Bharatiya Kisan Sangh (BKS), spearheading the movement against introduction of genetically modified (GM) food crops in the country, will meet MPs of to all political parties and urge them to ensure that Biotechnology Regulatory Bill of India (BRAI), 2011, was not tabled in the forthcoming budget session of the Parliament.
Talking to The Indian Express after a two-day seminar on “GM Crops and Food Security” that concluded at the Gujarat Vidyapith here on Friday, BKS general secretary Mohini Mohan Mishra demanded a biosafety bill to be passed to ensure that the food made available to the people did not harm their health.
BKS is organising such seminar all over the country to bring pressure on the Centre not to allow GM food crops which they claim would destroy the local varieties and bring agriculture under control of overseas corporates.
Saying that problem in India was not that of production but storage and distribution, he said while India required 87 million tonnes of grains annually for its consumption, it produced 257 million tonnes every year. But the country, he said, had 46 per cent storage capacity and needed Rs 8,000 crore to create storage facilities for the rest of production and it could easily be made available by the Centre whose annual budget was more than Rs 15 lakh crore.
He alleged that GM was nothing but a conspiracy of the multinationals to take control over country’s agriculture and make easy money.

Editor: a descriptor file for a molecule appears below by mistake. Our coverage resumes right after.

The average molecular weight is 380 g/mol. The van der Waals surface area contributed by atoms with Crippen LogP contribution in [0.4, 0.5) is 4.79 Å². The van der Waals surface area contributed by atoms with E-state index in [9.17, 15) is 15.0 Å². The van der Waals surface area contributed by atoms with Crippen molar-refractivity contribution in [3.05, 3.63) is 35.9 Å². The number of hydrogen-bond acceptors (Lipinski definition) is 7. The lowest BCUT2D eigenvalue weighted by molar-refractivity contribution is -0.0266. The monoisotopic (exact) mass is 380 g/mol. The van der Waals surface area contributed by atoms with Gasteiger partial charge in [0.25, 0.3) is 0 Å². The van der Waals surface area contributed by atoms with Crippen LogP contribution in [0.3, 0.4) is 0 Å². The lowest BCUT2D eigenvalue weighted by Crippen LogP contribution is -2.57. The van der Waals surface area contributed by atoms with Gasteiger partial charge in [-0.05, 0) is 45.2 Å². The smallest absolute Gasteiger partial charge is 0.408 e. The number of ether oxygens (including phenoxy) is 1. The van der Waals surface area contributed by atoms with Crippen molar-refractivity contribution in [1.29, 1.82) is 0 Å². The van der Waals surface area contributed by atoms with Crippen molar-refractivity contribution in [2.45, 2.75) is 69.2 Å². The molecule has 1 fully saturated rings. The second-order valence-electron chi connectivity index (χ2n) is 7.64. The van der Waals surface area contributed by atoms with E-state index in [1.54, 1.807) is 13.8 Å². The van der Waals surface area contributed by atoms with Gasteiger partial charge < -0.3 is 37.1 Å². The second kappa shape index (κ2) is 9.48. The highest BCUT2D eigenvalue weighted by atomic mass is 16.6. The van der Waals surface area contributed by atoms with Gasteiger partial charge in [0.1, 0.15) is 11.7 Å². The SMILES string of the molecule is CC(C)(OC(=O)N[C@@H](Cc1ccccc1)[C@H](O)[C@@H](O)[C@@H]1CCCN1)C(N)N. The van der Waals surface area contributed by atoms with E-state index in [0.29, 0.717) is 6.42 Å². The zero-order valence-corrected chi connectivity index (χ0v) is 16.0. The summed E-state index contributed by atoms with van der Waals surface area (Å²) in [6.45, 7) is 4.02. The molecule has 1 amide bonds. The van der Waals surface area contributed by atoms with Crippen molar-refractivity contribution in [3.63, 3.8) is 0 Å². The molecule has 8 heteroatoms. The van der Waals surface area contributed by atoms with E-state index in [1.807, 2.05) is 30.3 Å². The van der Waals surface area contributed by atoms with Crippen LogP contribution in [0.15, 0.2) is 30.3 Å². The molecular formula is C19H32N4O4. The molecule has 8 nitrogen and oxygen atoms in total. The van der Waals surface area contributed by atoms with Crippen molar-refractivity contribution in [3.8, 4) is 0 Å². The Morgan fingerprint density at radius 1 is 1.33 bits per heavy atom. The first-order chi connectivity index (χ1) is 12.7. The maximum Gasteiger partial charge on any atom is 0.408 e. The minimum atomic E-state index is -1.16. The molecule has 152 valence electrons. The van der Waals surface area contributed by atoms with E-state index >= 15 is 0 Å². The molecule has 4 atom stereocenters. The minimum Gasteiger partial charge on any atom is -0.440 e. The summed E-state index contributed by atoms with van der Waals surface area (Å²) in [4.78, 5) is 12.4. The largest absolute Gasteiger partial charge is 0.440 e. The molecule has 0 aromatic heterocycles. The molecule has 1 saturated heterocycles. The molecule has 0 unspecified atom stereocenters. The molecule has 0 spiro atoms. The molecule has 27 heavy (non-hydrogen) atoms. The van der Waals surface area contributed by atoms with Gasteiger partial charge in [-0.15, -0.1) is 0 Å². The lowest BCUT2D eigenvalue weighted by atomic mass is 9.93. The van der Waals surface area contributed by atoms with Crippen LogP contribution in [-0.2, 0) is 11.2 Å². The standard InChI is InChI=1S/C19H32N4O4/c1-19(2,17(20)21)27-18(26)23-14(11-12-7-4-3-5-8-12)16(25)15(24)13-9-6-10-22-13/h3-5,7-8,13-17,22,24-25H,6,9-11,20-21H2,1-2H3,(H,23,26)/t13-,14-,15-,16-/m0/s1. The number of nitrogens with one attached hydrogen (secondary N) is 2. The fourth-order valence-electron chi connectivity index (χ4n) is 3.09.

Earlier, speaking at the seminar, biotechnology expert Suman Sahay representing “Gene Campaign” said there was no evidence to prove that GM technology increased the crop yield. She said those claiming that it enhanced production were, in reality, misguiding the people.
Claiming that conservation of biodiversity was the only guarantee of food security under the present climatic changes taking place in the country, Sahay said GM technology, if used in food crops, would destroy the indigenous varieties.
Gujarat Biodiversity Board member A P Singh supported the view of Sahay that indigenous varieties and breeds needed to be protected under any circumstances. He cautioned that if GM technology failed at some of time, further researches on food crops would not be possible if the country lost indigenous varieties.
Stating that agriculture technology had to be sustainable, Centre for Environment Education director Kartikeya Sarabhai expressed the fear that India would lose 5000 years of knowledge on food crops if GM technology was introduced without proper study.